“I suddenly realized, I’ve got to do for other people what the Rebbe did for me.”—Rabbi Jonathan Sacks
I have a picture of the Rebbe by my desk in London. I think he’s asking, “Nu, what did you do today bring Moshiach?”
The Rebbe did all the prep work; he did all the cooking, now why aren’t we enjoying the meal? We are worried about all the assimilation in America; we are losing Jews even here in NYU. So there is not one moment when you don’t hear the Rebbe saying, “Reach out to one more neshama.”
For twenty-two years I was Chief Rabbi of Britain, the Commonwealth. It was a lovely position and a great honor and privilege, but then I thought, “Okay, twenty-two years I think we’ve done something, we brought back Jewish day school education, we stopped the decline in the population, we held the out-marriage rate, and now what next?”
And then I went back to those days, 1968, when I was a young student who never thought at all about being a leader, and the Rebbe spent time with me and encouraged me to be a leader. And I suddenly realized I’ve got to do for other people what the Rebbe did for me.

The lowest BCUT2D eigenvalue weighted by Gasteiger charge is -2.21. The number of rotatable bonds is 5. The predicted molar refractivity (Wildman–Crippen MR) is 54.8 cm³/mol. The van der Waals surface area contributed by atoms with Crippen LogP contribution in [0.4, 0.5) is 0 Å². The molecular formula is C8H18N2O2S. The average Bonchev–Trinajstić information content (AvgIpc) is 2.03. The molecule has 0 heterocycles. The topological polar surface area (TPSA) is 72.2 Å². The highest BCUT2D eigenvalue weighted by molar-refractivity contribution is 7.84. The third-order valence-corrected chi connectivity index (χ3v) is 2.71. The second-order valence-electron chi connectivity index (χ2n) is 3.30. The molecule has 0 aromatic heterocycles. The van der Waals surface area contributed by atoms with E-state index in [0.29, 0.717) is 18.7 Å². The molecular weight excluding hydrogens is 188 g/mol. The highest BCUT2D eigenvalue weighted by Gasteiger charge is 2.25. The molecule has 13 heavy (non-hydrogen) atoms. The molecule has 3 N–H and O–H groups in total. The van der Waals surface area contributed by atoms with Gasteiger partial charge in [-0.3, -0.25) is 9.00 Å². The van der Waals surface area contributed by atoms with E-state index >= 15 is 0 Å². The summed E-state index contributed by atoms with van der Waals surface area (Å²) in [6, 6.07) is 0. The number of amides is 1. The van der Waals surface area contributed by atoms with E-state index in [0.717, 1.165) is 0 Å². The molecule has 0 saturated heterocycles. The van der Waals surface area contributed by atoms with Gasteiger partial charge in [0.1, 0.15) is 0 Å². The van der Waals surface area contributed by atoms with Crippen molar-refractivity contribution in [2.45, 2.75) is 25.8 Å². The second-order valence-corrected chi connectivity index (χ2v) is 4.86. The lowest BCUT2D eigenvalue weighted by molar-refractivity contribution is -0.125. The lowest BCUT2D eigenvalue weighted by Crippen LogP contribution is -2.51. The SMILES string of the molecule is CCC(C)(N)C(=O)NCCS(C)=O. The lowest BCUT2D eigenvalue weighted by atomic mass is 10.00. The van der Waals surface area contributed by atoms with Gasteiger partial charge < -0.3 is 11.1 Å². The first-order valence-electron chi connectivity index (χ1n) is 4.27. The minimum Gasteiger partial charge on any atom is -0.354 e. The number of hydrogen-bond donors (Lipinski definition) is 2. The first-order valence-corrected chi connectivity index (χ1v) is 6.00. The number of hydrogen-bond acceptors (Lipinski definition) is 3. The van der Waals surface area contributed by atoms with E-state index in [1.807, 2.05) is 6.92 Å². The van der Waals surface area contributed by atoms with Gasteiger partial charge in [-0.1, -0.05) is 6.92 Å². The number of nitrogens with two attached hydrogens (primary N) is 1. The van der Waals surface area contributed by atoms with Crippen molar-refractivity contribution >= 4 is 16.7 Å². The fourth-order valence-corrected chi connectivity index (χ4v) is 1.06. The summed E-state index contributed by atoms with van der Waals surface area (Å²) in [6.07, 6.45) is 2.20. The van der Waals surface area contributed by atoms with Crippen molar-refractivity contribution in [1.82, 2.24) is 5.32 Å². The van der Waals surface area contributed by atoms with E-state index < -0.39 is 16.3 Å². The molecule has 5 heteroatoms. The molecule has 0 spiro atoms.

So we are sitting here, having this conversation, in New York University where I am teaching leadership. I’m working right now in virtually every Jewish leadership program in America and in Israel.
I said a good leader creates followers, a great leader creates leaders. So I felt the next thing I had to do was just to share a little of what the Rebbe shared with me, in a very small way to do that with young Jews, charging them to be leaders, which is really my avodah [service] now.
From a 2014 interview with Rabbi Jonathan Sacks, Chief Rabbi of the United Hebrew Congregations of the Commonwealth from 1991 to 2013. For the full interview: A Conversation With Rabbi Jonathan Sacks (Podcast)
“One of the greatest achievements of the Rebbe is the Shluchim. They are carriers; they are the carriers of his vision.”—Professor Elie Wiesel